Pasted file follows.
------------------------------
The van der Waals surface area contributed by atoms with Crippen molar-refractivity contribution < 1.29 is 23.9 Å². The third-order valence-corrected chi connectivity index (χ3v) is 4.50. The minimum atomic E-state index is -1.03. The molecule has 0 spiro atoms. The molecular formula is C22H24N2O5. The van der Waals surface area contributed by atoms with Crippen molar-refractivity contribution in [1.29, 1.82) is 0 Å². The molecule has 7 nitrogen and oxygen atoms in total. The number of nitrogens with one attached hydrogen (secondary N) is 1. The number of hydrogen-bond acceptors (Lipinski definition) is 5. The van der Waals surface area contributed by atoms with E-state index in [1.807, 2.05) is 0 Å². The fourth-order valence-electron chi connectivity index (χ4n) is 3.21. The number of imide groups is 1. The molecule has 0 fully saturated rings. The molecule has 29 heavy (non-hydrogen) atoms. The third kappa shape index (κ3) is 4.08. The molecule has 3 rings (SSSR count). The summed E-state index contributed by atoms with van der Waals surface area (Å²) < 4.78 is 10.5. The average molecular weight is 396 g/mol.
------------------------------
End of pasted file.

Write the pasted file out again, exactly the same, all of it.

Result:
The van der Waals surface area contributed by atoms with Crippen molar-refractivity contribution < 1.29 is 23.9 Å². The third-order valence-corrected chi connectivity index (χ3v) is 4.50. The minimum atomic E-state index is -1.03. The molecule has 0 spiro atoms. The molecular formula is C22H24N2O5. The van der Waals surface area contributed by atoms with Crippen molar-refractivity contribution in [1.29, 1.82) is 0 Å². The molecule has 7 nitrogen and oxygen atoms in total. The number of nitrogens with one attached hydrogen (secondary N) is 1. The number of hydrogen-bond acceptors (Lipinski definition) is 5. The van der Waals surface area contributed by atoms with E-state index in [1.807, 2.05) is 0 Å². The fourth-order valence-electron chi connectivity index (χ4n) is 3.21. The number of imide groups is 1. The molecule has 0 fully saturated rings. The molecule has 29 heavy (non-hydrogen) atoms. The third kappa shape index (κ3) is 4.08. The molecule has 3 rings (SSSR count). The summed E-state index contributed by atoms with van der Waals surface area (Å²) < 4.78 is 10.5. The average molecular weight is 396 g/mol.